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Hillary is Not Newsworthy, Opines Prof. Jeff McCall '76

July 19, 2014

In Jeff McCall's view, "Television is oversaturating the 'news' agenda with countless updates about everything Hillary Clinton."  The professor of communication at DePauw University examines that coverage in his latest newspaper op-ed.

In a piece published in the Indianapolis Star and other papers across America, Dr. McCall writes, "Hillary is the political personality who needs no last name to be identified. She currently holds no elected office and has yet to declare her intention to campaign for one. Still, television news can’t contain itself from constantly reporting about her. This has been going on for months, even though Hillary left her post as secretary of state a year and a half ago."

McCall, a 1976 DePauw graduate who authored the book Viewer Discretion Advised: Taking Control of Mass Media Influences, continues, "The Hillary perspective comes up on virtually every news angle, from Supreme Court rulings to the Middle East to immigration. If Hillary had an opinion on LeBron James’ return to Cleveland or Justin Bieber’s anger management program, that would be the lead story on Fox News or MSNBC."

The professor cites statistics from the middle of February which showed "that the major cable news channels devoted 94 segments about Hillary in one week, totaling over 400 minutes of coverage ... On a single Sunday in mid-May, as Mediaite reports, Hillary’s name was mentioned 98 times on the Sunday morning network interview shows. The main problem with such Hillary-mania is that every second of air time devoted to Hillary means that something else is not getting covered. A television-generated Hillary news agenda distracts the citizenry with 'news' about a non-newsmaker at the expense of real issues that current government leaders should be doing something about. The overdone discussion of Hillary also draws anti-Hillary partisans into the arena, allowing people like GOP operative Karl Rove to play medical doctor and speculate about Hillary’s health."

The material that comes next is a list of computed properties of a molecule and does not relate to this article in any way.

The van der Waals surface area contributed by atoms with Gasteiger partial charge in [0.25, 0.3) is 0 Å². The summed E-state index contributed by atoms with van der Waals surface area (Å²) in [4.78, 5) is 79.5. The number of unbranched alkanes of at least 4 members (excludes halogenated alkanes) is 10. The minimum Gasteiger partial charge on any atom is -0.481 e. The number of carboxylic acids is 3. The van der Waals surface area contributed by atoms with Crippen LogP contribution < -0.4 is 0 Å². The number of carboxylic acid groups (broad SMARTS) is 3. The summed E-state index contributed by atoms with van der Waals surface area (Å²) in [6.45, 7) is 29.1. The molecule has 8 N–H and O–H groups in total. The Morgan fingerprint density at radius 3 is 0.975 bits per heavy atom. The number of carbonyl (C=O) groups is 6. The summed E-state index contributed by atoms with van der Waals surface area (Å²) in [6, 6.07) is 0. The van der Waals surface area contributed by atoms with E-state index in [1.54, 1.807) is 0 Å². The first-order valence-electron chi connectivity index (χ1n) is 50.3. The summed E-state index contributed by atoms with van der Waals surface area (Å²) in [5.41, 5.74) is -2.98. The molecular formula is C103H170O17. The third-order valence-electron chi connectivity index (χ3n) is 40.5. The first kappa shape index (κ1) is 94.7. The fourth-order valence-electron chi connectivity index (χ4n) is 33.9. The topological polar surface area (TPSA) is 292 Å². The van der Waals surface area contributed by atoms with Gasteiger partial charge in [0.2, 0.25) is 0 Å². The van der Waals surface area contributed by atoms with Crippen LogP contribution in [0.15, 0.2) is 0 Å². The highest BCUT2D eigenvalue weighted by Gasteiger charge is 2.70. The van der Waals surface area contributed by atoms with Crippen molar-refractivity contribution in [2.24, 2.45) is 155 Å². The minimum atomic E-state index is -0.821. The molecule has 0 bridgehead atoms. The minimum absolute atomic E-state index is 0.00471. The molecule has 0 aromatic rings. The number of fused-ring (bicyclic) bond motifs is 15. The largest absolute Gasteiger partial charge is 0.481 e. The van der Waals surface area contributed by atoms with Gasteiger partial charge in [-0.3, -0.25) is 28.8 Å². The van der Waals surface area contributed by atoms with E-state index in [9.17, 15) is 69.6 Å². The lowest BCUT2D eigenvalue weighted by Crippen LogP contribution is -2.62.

Professor McCall sees "insufficient reasons to justify such out-of-proportion focus on a politician who, even if she runs for president, is still more than two years from election day ... Hillary obsession is harmful to the nation in that it lures news consumers into speculative focus on what might happen years into the future. DSC8736Instead, the media should be leading a public dialogue about issues in the here and now. This principle should also apply to Jeb Bush, another former politician who holds no office. He occasionally gets news attention as a possible presidential candidate, too, but just not in the volume Hillary does."

He concludes, "Television news coverage should focus on current officeholders, holding them accountable to solve the nation’s immediate problems."

Access the complete essay at IndyStar.com.

A former journalist, Jeffrey M. McCall serves as faculty sponsor to the University's student radio station, WGRE and is regularly called upon to discuss media matters in major publications.  He was quoted earlier this month in an Arizona Republic feature and authored a recent opinion column on cable television's billing practices. The professor was also cited recently in the Los Angeles Times and USA Today.

Source: Indianapolis Star

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